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Tyler Perry Owns The Night

Tyler Perry Owns The Night

It’s interesting that amidst all of this “October is the new December” talk, that October is turning out to be the 2007’s first real stinker of a month at the box office. It’s now half-way through the month, and the only two hits are a family sports comedy starring The Rock (“The Game Plan“) and another Tyler Perry movie (“Tyler Perry’s Why Did I Get Married“). The former continued to see mild slips (just 33%, beating out the opening weekends of “Michael Clayton” and “We Own The Night“) this past weekend, inching toward a final cume just south of $100 million. And Perry’s film came out of nowhere to lead the box office this weekend, doubling most expectations to do $21.3 million. Neither’s final outcome will likely even make the year’s top 30 films. And them to September’s biggest hit (yes, that is “3:10 To Yuma“‘s $52 million), and the combined fall success rate is downright laughable. Is October actually the new January?

I realize the first two fall months are not the months of the months when it comes to the box office (“Meet The Parents” holds the final cume record with just $166 million, while “Scary Movie 3“‘s 48 million opener holds the weekend record), but still… after a summer that led scores of newspapers and magazines to hail the power of the box office, how come such a hyped season is falling so flat? A whopping total of 18 films will go wide over the course of October (yes, according to math, thats over an average of 4 per weekend), many of which star some the supposed biggest stars in the world. But my guess is that in the end, The Rock will still be the month’s champion, bringing in one of the weakest October reciept totals in a while. Or maybe I’m wrong and “Rendition” will overcome its major suckage and make a pile or “Saw 4” will defy the recent horror-no-longer-equals-cash trend and become the highest grossing of the series (none have topped $100 million).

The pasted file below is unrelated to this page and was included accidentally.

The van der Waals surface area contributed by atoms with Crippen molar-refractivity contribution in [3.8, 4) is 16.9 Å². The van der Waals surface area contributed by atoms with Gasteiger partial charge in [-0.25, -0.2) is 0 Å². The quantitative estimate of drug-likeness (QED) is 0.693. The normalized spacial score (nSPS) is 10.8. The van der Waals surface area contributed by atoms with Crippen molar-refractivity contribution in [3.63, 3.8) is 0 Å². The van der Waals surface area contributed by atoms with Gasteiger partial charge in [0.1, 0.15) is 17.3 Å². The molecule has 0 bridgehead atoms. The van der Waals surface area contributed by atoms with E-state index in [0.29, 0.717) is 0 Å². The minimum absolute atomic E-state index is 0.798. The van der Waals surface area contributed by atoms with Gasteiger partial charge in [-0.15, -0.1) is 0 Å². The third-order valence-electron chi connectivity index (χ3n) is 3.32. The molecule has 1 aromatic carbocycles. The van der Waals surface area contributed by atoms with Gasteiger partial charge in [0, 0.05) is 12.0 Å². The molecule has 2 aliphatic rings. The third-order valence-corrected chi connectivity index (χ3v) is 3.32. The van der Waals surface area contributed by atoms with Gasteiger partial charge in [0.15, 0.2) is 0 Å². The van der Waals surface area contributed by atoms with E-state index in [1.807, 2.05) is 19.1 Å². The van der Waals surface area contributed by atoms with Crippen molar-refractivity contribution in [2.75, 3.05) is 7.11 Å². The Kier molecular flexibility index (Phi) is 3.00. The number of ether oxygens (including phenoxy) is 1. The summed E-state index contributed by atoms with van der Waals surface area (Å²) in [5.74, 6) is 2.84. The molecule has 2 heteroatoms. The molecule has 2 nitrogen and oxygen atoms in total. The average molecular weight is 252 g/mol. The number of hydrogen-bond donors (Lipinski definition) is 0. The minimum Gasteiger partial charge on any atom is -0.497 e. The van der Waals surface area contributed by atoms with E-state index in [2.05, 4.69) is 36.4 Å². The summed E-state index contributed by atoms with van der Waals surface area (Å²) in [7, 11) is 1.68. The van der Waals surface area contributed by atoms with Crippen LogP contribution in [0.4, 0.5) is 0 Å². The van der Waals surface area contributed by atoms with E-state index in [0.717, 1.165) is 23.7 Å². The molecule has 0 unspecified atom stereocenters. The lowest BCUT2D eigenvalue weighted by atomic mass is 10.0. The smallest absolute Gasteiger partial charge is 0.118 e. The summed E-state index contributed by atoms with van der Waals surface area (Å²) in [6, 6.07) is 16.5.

Here are the final numbers for last weekend. Aside from the aforementioned top two, newbies “Clayton” and “Night” met the low end of expectations (and “Clayton” dropped almost 10% from the estimates) and will likely both manage $30-40 million (“Clayton” maybe more, depending if Oscar season bites, which I’d guess it will). “Elizabeth: The Golden Age,” without any golden reviews, made just over $6 million. I didn’t expect anything more, but Universal can’t be happy with a $3,000 average. “Across The Universe,” in its 5th weekend, is averaging more than that. So maybe, even though they knew the reviews were going to hurt it, Universal should have considered a platform release, so that “Elizabeth” wouldn’t have been so dead on arrival. I’m sure 2 screens in New York its first weekend could have given it a $15K average.

Nonetheless, “Universe” seems to be one of the few platformed “success stories”, and that is a term Im using mildly. Entering the top 10 for the first time, the film has a shot at $25 million (its almost at $13 now), which would beat out: “Eastern Promises,” “The Assassination of Jesse James By The Coward Robert Ford,” “The Jane Austen Book Club” and “In The Valley of Elah” without much problem.